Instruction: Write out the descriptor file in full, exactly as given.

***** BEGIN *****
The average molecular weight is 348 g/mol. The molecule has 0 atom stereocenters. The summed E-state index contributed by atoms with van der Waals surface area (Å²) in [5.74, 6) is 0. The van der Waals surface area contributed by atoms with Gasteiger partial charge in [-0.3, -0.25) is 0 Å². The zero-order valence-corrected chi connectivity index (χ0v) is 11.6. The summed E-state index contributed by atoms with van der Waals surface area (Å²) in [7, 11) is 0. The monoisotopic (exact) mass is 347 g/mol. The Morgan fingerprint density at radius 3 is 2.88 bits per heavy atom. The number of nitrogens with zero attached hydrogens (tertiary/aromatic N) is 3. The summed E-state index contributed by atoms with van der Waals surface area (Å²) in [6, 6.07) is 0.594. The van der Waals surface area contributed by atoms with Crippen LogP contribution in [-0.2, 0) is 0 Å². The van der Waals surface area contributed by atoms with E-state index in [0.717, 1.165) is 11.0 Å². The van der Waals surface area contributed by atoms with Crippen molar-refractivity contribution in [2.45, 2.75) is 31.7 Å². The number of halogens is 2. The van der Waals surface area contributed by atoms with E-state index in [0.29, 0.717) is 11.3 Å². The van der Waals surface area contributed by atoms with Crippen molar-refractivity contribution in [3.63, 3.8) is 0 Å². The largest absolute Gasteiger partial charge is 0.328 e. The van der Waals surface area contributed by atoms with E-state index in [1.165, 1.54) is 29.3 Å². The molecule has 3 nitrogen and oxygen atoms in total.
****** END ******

The average molecular weight is 348 g/mol. The molecule has 0 atom stereocenters. The summed E-state index contributed by atoms with van der Waals surface area (Å²) in [5.74, 6) is 0. The van der Waals surface area contributed by atoms with Gasteiger partial charge in [-0.3, -0.25) is 0 Å². The zero-order valence-corrected chi connectivity index (χ0v) is 11.6. The summed E-state index contributed by atoms with van der Waals surface area (Å²) in [7, 11) is 0. The monoisotopic (exact) mass is 347 g/mol. The Morgan fingerprint density at radius 3 is 2.88 bits per heavy atom. The number of nitrogens with zero attached hydrogens (tertiary/aromatic N) is 3. The summed E-state index contributed by atoms with van der Waals surface area (Å²) in [6, 6.07) is 0.594. The van der Waals surface area contributed by atoms with Crippen LogP contribution in [-0.2, 0) is 0 Å². The van der Waals surface area contributed by atoms with E-state index in [0.717, 1.165) is 11.0 Å². The van der Waals surface area contributed by atoms with Crippen molar-refractivity contribution in [2.45, 2.75) is 31.7 Å². The number of halogens is 2. The van der Waals surface area contributed by atoms with E-state index in [0.29, 0.717) is 11.3 Å². The van der Waals surface area contributed by atoms with Crippen molar-refractivity contribution in [3.63, 3.8) is 0 Å². The largest absolute Gasteiger partial charge is 0.328 e. The van der Waals surface area contributed by atoms with E-state index in [1.165, 1.54) is 29.3 Å². The molecule has 3 nitrogen and oxygen atoms in total.